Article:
Pairing Alcohol with Pork: A Guide to the Best Drink Matches

Pork is a versatile meat that can be prepared in endless ways, from rich braised dishes to quick-cooking cutlets. With so many possibilities, what alcohol pairs best with the various pork preparations? Here is a guide to picking the perfect drinks to complement the succulent swine.

Factors that Influence Pairings

There are a few factors to consider when deciding which alcoholic beverages will pair well with pork

Cut of pork – The cut affects tenderness, fattiness and flavor. Delicate chops call for lighter drinks than hearty roasts.

Preparation method – Grilled pork needs a different match than braised or roasted pork. Smoked pork calls for something smoky too.

Seasonings/sauces – Spices, herbs, marinades, and sauces impact flavor. Complementary drinks enhance these seasonings.

Richness – Fattier cuts need a drink that can cut through the richness. Acidity, bitterness, or bubbles help cleanse the palate.

Weight – Lighter dishes require lighter, more delicate drinks so as not to overpower the food.

Considering these factors will help narrow down suitable alcoholic pairings for each type of pork dish.

Lighter Pork Dishes

Leaner, quicker cooking pork dishes have a lighter texture and flavor. They call for equally light, crisp, and refreshing alcoholic matches.


Bone-in or boneless pork chops are a fast cooking and milder cut. Their leanness calls for a drink with enough acidity to cut through fattiness but not overwhelm the pork.

Beers – Pilsners, lagers, and lighter ales have a crispness that complements pork chops. Avoid very hoppy IPAs that will clash.

Wines – Dry whites like Sauvignon Blanc and Pinot Grigio have zesty citrus notes to match chops. Sparkling wines also pair well.

Cocktails – Gin and vodka based drinks work nicely. A Tom Collins enhances herby seasonings on the pork.


Even leaner than chops, pork tenderloin needs a delicate, elegant match. Choose drinks with subtle flavor profiles.

Beers – Lambics, wheat beers, and lagers have mild flavors to suit the tenderloin. Avoid robust stouts and porters.

Wines – Light, dry whites like Pinot Grigio and unoaked Chardonnay or a light red such as Pinot Noir. Stay away from oaky wines.

Cocktails – Citrus based cocktails complement tenderloin beautifully. A vodka gimlet is a refreshing choice.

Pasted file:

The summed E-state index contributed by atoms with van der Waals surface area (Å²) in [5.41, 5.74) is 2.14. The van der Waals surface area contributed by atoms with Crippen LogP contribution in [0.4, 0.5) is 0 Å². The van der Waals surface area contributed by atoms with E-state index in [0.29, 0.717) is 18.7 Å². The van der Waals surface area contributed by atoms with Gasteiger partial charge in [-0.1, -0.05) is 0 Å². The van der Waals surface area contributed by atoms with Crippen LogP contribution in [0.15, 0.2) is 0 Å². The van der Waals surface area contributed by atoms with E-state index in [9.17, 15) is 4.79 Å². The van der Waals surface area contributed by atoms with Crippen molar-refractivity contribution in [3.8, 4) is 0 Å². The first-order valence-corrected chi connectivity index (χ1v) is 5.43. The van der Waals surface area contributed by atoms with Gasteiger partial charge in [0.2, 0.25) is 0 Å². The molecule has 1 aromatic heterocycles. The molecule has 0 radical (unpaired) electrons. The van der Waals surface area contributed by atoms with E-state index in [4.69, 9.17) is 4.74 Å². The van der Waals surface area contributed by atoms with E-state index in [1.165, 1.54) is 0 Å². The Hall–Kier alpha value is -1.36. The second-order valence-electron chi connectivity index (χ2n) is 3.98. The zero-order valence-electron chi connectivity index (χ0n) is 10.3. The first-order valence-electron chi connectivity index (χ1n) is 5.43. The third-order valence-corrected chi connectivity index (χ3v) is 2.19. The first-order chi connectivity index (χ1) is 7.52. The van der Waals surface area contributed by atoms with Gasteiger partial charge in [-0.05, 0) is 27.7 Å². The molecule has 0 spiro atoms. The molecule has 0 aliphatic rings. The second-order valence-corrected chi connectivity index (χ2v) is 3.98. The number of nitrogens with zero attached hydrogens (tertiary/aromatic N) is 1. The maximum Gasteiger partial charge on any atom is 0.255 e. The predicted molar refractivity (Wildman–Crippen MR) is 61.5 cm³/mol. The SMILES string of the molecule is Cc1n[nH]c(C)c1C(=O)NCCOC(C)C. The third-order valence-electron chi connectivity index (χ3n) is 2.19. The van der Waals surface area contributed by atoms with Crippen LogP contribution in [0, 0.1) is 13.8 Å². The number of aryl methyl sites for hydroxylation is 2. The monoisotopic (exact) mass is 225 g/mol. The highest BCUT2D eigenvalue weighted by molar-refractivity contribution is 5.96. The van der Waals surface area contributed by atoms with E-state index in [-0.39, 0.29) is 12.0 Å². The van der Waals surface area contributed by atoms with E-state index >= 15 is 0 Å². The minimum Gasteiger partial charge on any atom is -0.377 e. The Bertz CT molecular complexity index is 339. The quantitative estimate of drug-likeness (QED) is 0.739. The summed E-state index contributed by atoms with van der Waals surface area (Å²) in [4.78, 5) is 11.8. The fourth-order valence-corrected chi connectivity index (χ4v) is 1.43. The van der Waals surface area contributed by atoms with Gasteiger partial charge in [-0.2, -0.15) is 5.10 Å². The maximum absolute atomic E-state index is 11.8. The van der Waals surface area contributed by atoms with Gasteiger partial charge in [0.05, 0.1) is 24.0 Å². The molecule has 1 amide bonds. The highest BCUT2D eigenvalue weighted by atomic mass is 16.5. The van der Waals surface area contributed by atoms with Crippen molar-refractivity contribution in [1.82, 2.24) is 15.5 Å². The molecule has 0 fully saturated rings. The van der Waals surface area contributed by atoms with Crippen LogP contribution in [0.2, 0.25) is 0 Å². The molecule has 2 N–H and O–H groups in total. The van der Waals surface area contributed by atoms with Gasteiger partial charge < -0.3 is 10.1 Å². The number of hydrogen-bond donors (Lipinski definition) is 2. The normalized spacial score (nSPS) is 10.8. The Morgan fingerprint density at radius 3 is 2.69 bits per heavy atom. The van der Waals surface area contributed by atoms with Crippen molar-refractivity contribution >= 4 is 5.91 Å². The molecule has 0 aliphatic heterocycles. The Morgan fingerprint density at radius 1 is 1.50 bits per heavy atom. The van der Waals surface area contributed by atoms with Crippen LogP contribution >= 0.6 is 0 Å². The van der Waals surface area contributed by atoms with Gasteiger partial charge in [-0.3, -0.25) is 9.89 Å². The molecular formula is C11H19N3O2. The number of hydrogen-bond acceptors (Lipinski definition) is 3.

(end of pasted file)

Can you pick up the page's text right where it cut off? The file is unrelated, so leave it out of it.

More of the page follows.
Cutlets and Medallions

These quick cooking cuts are mild in flavor. Pair with crisp, acidic drinks to cut richness.

Beers – Pilsners are a foolproof match, as are lighter wheat beers and pale ales. Avoid high alcohol beers.

Wines – Dry Rieslings have racy acidity to stand up to pork. Pinot Gris, unoaked Chardonnay, and rosé also work well.

Cocktails – Drinks with citrus like margaritas, mojitos, and gin rickeys complement the pork’s mildness.

Heartier Pork Dishes

Heavier braised and roasted pork dishes can handle more intense, full-bodied alcohol pairings.


Pork roasts have deep, meaty flavor that needs an equally hearty alcoholic match.

Beers – Märzen lagers, dubbels, and malty amber or brown ales provide enough heft to match pork roasts.

Wines – Medium-bodied reds like a Rioja Tempranillo or Chianti Classico have the weight to stand up to roasts.

Cocktails – Brown spirits shine, like an Old Fashioned with bourbon or Boulevardier made with rye whiskey.


Slow cooked ribs are tender, saucy, and packed with flavor. Pair with drinks that complement sweet and spicy notes.

Beers – Sweeter Belgian ales match the sauce, while hoppy IPAs contrast nicely withbold ribs.

Wines – Juicy, fruit-forward reds like Zinfandel and Syrah work well. Off-dry Riesling matches sweetness.

Cocktails – Drinks with flavored liqueurs, juices, or ginger beer complement ribs. A Moscow Mule is a perfect fit.

Braised and Stewed Pork

Long cooked in flavorful liquid, these pork dishes require an equally rich and intense alcoholic pairing.

Beers – Rauchbiers lend smoky flavors, while Belgian strong ales can match hearty stews.

Wines – Go for bold, fruit-forward red wines like Malbec, Shiraz, and Cabernet Sauvignon.